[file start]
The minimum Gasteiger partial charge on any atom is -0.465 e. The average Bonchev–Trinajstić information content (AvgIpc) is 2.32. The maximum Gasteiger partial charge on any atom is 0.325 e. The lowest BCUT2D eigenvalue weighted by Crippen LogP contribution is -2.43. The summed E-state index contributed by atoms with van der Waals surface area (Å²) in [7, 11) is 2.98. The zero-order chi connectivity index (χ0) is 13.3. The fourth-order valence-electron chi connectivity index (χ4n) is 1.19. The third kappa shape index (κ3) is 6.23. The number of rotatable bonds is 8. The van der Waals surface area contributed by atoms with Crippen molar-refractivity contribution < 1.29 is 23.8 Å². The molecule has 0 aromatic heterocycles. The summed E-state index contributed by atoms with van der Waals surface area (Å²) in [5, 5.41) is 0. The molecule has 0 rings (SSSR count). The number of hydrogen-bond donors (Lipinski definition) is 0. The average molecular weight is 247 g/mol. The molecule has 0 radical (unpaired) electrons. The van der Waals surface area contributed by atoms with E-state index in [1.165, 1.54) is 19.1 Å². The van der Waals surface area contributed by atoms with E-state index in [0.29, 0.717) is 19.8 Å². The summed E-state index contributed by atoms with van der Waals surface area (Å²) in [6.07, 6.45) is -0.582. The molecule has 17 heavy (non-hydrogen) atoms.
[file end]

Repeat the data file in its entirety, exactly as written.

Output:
The minimum Gasteiger partial charge on any atom is -0.465 e. The average Bonchev–Trinajstić information content (AvgIpc) is 2.32. The maximum Gasteiger partial charge on any atom is 0.325 e. The lowest BCUT2D eigenvalue weighted by Crippen LogP contribution is -2.43. The summed E-state index contributed by atoms with van der Waals surface area (Å²) in [7, 11) is 2.98. The zero-order chi connectivity index (χ0) is 13.3. The fourth-order valence-electron chi connectivity index (χ4n) is 1.19. The third kappa shape index (κ3) is 6.23. The number of rotatable bonds is 8. The van der Waals surface area contributed by atoms with Crippen molar-refractivity contribution < 1.29 is 23.8 Å². The molecule has 0 aromatic heterocycles. The summed E-state index contributed by atoms with van der Waals surface area (Å²) in [5, 5.41) is 0. The molecule has 0 rings (SSSR count). The number of hydrogen-bond donors (Lipinski definition) is 0. The average molecular weight is 247 g/mol. The molecule has 0 radical (unpaired) electrons. The van der Waals surface area contributed by atoms with E-state index in [1.165, 1.54) is 19.1 Å². The van der Waals surface area contributed by atoms with E-state index in [0.29, 0.717) is 19.8 Å². The summed E-state index contributed by atoms with van der Waals surface area (Å²) in [6.07, 6.45) is -0.582. The molecule has 17 heavy (non-hydrogen) atoms.